I want more.

I hit this site daily hoping for tterrace photos. Comfy house, amazing garden, well-cooked-in kitchen, long lived and interesting grandparents, hard working dad, brainy mom doing NY Times crosswords in ink,curious and tech-head brothers, and beautiful sister. It wasn't my life, but it was the one I wanted. And never once did I think them rich except in each other. Oh yes,and those gorgeous drapes.

Regarding RGraham's Comment

Very astute about those who grew up in small towns that later became fashionable or wealthy or both. I grew up in Naples, Florida, in the late 1960s when it was just an out-of-the way spot on the map with a smattering of wealthy winter-time residents.

Not so anymore. Luckily, thanks to the Net and Facebook, those of us who palled around in those days are still having laughs together almost daily, even though we're scattered all over.

Only a few still live in Naples. And we cherish the old photos we can find.

I, too, enjoy TTerrace's contributions.

Look forward to seeing them. Lived in Monterey for a year in the mid-70s and certain pics bring back memories. I just would like some more pictures of the sister-in-law.

The Way-back Machine

This is a period of time that is especially dear to me. I am a big city boy, born and raised on the other side of the country from Tterrace; New Jersey to be precise. I grew up in the City of Newark, in the area called Forest hills. And while Tterrace lived in a private home, I lived in apartment building with 39 other families.

Other than that I would imagine that our lives were rather similar. He had a back-yard where he could play, I had an entire city Park to explore at my leisure. (Branch Brook Park)

My family was not rich, by any means, but I had a full and interesting childhood. There are times I wish that I could go back to that era but it's gone now. And all I can do is look at photos from that time and smile, sometimes with a tear in the corner of my eye...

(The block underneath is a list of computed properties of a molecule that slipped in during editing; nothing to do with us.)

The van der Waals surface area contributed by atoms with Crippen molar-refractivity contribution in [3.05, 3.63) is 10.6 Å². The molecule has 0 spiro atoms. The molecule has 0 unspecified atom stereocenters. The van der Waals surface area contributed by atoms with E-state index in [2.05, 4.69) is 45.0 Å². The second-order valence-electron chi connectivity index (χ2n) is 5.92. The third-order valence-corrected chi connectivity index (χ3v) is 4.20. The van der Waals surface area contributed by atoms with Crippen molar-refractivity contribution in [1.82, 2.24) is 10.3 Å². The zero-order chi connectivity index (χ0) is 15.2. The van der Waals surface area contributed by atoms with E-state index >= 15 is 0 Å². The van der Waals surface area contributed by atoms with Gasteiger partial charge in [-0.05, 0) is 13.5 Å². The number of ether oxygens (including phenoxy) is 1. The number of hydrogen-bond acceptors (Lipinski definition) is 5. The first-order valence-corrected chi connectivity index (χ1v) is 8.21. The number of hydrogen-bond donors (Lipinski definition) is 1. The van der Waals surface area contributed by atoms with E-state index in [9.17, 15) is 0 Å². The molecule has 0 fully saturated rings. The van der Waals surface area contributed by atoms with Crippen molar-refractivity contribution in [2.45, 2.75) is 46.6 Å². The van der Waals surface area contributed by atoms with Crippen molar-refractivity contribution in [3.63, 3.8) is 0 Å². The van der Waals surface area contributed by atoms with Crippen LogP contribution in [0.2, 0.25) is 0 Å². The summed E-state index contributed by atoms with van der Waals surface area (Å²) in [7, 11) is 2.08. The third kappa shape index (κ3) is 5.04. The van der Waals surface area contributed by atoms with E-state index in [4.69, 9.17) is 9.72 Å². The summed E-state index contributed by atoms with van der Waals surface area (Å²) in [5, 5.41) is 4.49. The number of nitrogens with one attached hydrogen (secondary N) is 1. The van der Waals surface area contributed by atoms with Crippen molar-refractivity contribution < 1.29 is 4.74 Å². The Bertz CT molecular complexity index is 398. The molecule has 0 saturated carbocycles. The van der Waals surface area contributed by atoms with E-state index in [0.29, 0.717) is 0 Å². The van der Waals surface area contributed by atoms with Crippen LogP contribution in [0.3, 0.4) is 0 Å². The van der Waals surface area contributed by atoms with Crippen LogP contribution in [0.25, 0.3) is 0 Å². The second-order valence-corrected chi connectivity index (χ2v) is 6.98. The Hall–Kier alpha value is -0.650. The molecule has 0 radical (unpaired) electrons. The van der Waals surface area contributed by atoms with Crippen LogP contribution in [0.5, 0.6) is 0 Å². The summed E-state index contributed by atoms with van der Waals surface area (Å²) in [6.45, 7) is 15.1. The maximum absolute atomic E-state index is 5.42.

Dave, you and Tterrace do a wonderful job! Thanks...

Thanks, TTerrace!

I greatly enjoy your photos and history, and they were a big motivator and influence when I decided to create my own lesser blog. And Dave's comments are always something to look forward to. is one of the two or three blogs I visit multiple times a day. I've learned a great deal from it and derived hours of enjoyment from the wonderful photos and comments.

There are some learned people who live in ShorpyWorld! The stuff they know never ceases to amaze me.

Regarding the "rich kids antics" from Marin.

I have lived in Marin for nearly sixty years, and my parents grew up here as well. That's over eighty years ago.

I can tell you, Marin county was not always considered rich or even liberal for that matter. Marin was just another place for normal, average, middle class people to raise their families. Yes, there have always been enclaves of those who were wealthy, but what place in this country doesn't? This photo was taken from that time. I will also add, that those children from the higher class families lived just like everyone else did back then. Pretension was hard to find.

That has indeed changed over the last 30 or so years in a major way, and I have no doubt that the average income of those living here are in some of the highest brackets in the country. The shift in demographics did make it difficult for many, if not most, of those that grew up here to afford to live here later in life. Some left because of the change in lifestyle. T's photos bring back an era that has long since passed, just like all the other photos presented here. Look, listen and learn.

What Gets Published

I'm always amazed at people who seem to think that they are owed some explanation of what gets posted to a site that they aren't paying to see. tterrace's photos, and his sometimes incredible remembrance of the subjects, circumstances and equipment used to make them are one the great joys of this site.

Also, from the site description (right there at the bottom of every page, just below "The 100-Year-Old Photo Blog" line: "...vintage photo blog featuring thousands of high-definition images from the 1850s to 1950s. The site is named after Shorpy Higginbotham, a teenage coal miner who lived 100 years ago."

Thanks for your dedication and hard work, Dave (and tterrace too).

Another thanks to tterrace

I am about two years older than tterrace and I can certainly relate to his photos. I have been following them ever since I found the Shorpy site about four years ago.

Recently when he became a moderator (or at least able to add his knowledge about a subject to the comments) on this site I sadly noticed that his weekly postings diminished in frequency a bit. I always looked forward to his family photos as they seemed to parallel my life in numerous ways and certainly resurrected a bunch of good memories for me.

Lately he is posting more again.
tterrace, KEEP EM COMING!!!!

"Rich" with All Things Vernacular